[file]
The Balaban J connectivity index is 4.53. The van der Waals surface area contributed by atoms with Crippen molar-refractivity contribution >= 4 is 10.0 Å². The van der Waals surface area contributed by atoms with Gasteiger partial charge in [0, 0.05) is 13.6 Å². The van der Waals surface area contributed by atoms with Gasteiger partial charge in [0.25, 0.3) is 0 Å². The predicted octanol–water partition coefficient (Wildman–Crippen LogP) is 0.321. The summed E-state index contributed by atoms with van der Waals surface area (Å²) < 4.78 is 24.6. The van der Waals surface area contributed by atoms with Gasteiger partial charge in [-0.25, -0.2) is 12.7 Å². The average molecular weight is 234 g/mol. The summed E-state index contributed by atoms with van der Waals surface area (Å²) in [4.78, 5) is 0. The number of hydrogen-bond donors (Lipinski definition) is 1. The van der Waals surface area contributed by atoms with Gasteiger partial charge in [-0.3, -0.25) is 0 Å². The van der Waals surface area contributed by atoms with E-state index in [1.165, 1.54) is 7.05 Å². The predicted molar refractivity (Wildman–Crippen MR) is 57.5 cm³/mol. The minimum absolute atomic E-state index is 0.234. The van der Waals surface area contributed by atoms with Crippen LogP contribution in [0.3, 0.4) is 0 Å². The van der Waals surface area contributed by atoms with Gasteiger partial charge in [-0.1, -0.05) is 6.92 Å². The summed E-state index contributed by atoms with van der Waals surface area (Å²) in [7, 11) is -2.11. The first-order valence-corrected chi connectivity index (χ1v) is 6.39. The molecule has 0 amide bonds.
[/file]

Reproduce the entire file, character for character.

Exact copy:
The Balaban J connectivity index is 4.53. The van der Waals surface area contributed by atoms with Crippen molar-refractivity contribution >= 4 is 10.0 Å². The van der Waals surface area contributed by atoms with Gasteiger partial charge in [0, 0.05) is 13.6 Å². The van der Waals surface area contributed by atoms with Gasteiger partial charge in [0.25, 0.3) is 0 Å². The predicted octanol–water partition coefficient (Wildman–Crippen LogP) is 0.321. The summed E-state index contributed by atoms with van der Waals surface area (Å²) < 4.78 is 24.6. The van der Waals surface area contributed by atoms with Gasteiger partial charge in [-0.25, -0.2) is 12.7 Å². The average molecular weight is 234 g/mol. The summed E-state index contributed by atoms with van der Waals surface area (Å²) in [4.78, 5) is 0. The number of hydrogen-bond donors (Lipinski definition) is 1. The van der Waals surface area contributed by atoms with Gasteiger partial charge in [-0.3, -0.25) is 0 Å². The van der Waals surface area contributed by atoms with E-state index in [1.165, 1.54) is 7.05 Å². The predicted molar refractivity (Wildman–Crippen MR) is 57.5 cm³/mol. The minimum absolute atomic E-state index is 0.234. The van der Waals surface area contributed by atoms with Crippen LogP contribution in [0.3, 0.4) is 0 Å². The van der Waals surface area contributed by atoms with Gasteiger partial charge in [-0.1, -0.05) is 6.92 Å². The summed E-state index contributed by atoms with van der Waals surface area (Å²) in [7, 11) is -2.11. The first-order valence-corrected chi connectivity index (χ1v) is 6.39. The molecule has 0 amide bonds.